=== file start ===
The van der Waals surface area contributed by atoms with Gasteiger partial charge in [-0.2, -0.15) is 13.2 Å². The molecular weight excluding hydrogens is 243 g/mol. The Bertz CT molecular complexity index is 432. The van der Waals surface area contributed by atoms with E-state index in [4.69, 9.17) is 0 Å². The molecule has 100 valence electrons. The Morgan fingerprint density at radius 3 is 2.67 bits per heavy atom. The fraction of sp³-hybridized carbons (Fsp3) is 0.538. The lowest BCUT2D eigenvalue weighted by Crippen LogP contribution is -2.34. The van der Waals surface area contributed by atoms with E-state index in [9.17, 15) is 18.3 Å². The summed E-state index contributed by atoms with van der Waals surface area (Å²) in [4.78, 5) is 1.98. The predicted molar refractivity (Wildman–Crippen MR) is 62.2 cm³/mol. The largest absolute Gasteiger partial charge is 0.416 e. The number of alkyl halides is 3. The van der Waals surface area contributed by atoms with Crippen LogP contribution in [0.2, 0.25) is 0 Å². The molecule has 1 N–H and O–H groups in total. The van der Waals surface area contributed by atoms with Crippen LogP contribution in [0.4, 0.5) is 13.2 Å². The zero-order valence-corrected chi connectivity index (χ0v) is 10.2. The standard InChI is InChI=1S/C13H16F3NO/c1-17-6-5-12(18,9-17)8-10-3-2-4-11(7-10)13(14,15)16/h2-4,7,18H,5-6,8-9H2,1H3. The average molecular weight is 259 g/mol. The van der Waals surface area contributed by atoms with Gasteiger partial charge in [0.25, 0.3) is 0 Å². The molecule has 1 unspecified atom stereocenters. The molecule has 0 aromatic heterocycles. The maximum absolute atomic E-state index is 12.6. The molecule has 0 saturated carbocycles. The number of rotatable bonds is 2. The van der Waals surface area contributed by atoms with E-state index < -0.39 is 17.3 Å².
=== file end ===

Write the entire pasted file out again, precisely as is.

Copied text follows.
The van der Waals surface area contributed by atoms with Gasteiger partial charge in [-0.2, -0.15) is 13.2 Å². The molecular weight excluding hydrogens is 243 g/mol. The Bertz CT molecular complexity index is 432. The van der Waals surface area contributed by atoms with E-state index in [4.69, 9.17) is 0 Å². The molecule has 100 valence electrons. The Morgan fingerprint density at radius 3 is 2.67 bits per heavy atom. The fraction of sp³-hybridized carbons (Fsp3) is 0.538. The lowest BCUT2D eigenvalue weighted by Crippen LogP contribution is -2.34. The van der Waals surface area contributed by atoms with E-state index in [9.17, 15) is 18.3 Å². The summed E-state index contributed by atoms with van der Waals surface area (Å²) in [4.78, 5) is 1.98. The predicted molar refractivity (Wildman–Crippen MR) is 62.2 cm³/mol. The largest absolute Gasteiger partial charge is 0.416 e. The number of alkyl halides is 3. The van der Waals surface area contributed by atoms with Crippen LogP contribution in [0.2, 0.25) is 0 Å². The molecule has 1 N–H and O–H groups in total. The van der Waals surface area contributed by atoms with Crippen LogP contribution in [0.4, 0.5) is 13.2 Å². The zero-order valence-corrected chi connectivity index (χ0v) is 10.2. The standard InChI is InChI=1S/C13H16F3NO/c1-17-6-5-12(18,9-17)8-10-3-2-4-11(7-10)13(14,15)16/h2-4,7,18H,5-6,8-9H2,1H3. The average molecular weight is 259 g/mol. The van der Waals surface area contributed by atoms with Gasteiger partial charge in [0.25, 0.3) is 0 Å². The molecule has 1 unspecified atom stereocenters. The molecule has 0 aromatic heterocycles. The maximum absolute atomic E-state index is 12.6. The molecule has 0 saturated carbocycles. The number of rotatable bonds is 2. The van der Waals surface area contributed by atoms with E-state index < -0.39 is 17.3 Å².